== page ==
Internal Revenue Service (IRS) commissioner John Koskinen admitted before the House Judiciary Committee on Sept. 21 he regrets some of his actions during the investigation into his agency’s targeting of conservative groups.
“The truth is that we did not succeed in preserving all of the information requested, and some of my testimony later proved mistaken,” Koskinen said. “I regret both of those failings.”
Several House Republicans have spearheaded a campaign to oust Koskinen for providing false testimony to Congress and allowing thousands of emails to get destroyed under his watch, despite duly issued subpoenas to preserve all evidence. Today Koskinen told the committee he made mistakes but never intentionally lied or mislead Congress during its investigation.
Rep. Trey Gowdy, R-S.C., said Congress has an obligation to provide oversight to government agencies but that’s impossible if they don’t have all the information or those who provide it are not truthful.
“If I had known then what I know now, I would have testified differently,” Koskinen said.
In 2013, Congress subpoenaed the IRS to recover all documents and communication related to the targeting scandal and issued an order against destroying any relevant materials. Koskinen testified under oath that the IRS handed over all recoverable emails and documents to Congress and did not dump any evidence to obstruct the investigation. But the IRS inspector general later found two IRS employees in Martinsburg, W.Va., erased 422 backup tapes, destroying as many as 24,000 emails relevant to the investigation.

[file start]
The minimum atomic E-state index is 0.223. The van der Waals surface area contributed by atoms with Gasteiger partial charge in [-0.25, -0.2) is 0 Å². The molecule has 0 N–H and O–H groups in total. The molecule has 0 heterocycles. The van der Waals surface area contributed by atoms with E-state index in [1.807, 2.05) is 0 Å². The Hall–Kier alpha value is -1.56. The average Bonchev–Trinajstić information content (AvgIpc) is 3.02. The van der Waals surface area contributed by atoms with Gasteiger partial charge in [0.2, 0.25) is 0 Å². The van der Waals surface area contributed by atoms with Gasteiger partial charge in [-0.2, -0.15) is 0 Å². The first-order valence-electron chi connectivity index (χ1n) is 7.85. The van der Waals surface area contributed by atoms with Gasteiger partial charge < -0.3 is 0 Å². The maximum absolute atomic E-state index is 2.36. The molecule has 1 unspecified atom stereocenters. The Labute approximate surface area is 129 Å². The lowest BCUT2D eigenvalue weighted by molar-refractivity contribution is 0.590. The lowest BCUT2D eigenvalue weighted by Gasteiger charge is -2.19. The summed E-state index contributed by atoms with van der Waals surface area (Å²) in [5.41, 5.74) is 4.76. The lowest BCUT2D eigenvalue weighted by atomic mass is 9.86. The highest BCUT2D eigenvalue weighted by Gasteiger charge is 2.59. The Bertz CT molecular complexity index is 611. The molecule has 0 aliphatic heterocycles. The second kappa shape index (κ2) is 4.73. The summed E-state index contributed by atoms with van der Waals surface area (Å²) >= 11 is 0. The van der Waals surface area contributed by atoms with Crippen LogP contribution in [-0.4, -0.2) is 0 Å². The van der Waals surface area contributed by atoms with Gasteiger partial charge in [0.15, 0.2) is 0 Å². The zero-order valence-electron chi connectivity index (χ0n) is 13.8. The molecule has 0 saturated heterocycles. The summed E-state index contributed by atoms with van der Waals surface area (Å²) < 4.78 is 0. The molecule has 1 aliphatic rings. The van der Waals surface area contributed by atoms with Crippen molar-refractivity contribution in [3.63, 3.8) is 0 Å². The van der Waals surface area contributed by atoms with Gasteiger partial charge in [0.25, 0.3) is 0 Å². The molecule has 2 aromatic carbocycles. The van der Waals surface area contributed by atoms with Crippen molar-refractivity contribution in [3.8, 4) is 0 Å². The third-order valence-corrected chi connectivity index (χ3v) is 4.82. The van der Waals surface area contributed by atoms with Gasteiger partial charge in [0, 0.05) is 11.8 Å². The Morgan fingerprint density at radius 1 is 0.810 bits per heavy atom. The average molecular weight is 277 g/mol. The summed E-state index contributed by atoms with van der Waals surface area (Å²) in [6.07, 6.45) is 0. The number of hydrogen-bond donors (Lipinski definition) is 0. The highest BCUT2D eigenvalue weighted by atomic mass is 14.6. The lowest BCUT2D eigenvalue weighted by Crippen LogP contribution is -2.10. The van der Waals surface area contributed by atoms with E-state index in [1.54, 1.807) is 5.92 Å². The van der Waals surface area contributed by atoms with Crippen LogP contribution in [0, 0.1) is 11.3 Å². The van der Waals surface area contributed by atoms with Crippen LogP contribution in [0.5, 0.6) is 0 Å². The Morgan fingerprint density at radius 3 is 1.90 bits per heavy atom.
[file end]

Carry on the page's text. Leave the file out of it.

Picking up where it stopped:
Koskinen said he did not lie because he told the truth to the best of his knowledge at the time. He later said the two employees who destroyed the evidence made an honest mistake. Neither suffered penalties.
Rep. Jim Jordan, R-Ohio, said that’s not good enough.
“All we’re asking is this guy no longer hold this office,” Jordan said of Koskinen. “And in light of this fact pattern, I think that’s the least we can do.”
Jordan told the committee Koskinen is not held to the same standard as every other American. He said if the IRS asked any taxpayer to preserve evidence pursuant to an investigation, that taxpayer would be in serious trouble for destroying evidence before the IRS could look at it – intentionally or not.
“You issue 66,000 summonses and subpoenas each year, you can dish it out but you can’t take it,” Rep. Jason Chaffetz, R-Utah, yelled at Koskinen. “Someone has to be held responsible.”
Democrats on the committee did not share Chaffetz’s passion. Only Rep. John Conyers, D-Mich., was present at the start of the proceedings. His colleagues joined later, but only to complain the hearing was a waste of time.
Rep. Luis Gutierrez, D-Ill., ate Skittles during his question and answer time with Koskinen. He said he had extra bags to share with the commissioner afterward so he could taste something sweet after the “bitter” hearing.
“This is not a legitimate impeachment hearing, this is a political charade – a Hollywood-style production,” smirked Rep. Hakeem Jefferies, D-N.Y. “Hollywood always has to have a villain, and who better than the head of an agency [Republicans] don’t like.”
Throughout the hearing, Koskinen was apologetic about the mistakes the IRS has made regarding the targeting scandal. He said he accepts responsibility as the head of the agency but insisted impeaching him is improper.
Rep. Raul Labrador, R-Idaho, asked why Congress needed to impeach Koskinen if he admitted his agency mishandled the investigation process. Why didn’t Koskinen just resign on his own?
Koskinen laughed off the idea: “If in fact every time an employee made an honest mistake in an agency, the expectation is that the head of that agency should resign? We’re not going to have any agency heads left.”
(EDITOR’S NOTE – Evan Wilt writes for WORLD News Service, a division of WORLD Magazine, worldmag.com, based in Asheville. Used with permission.)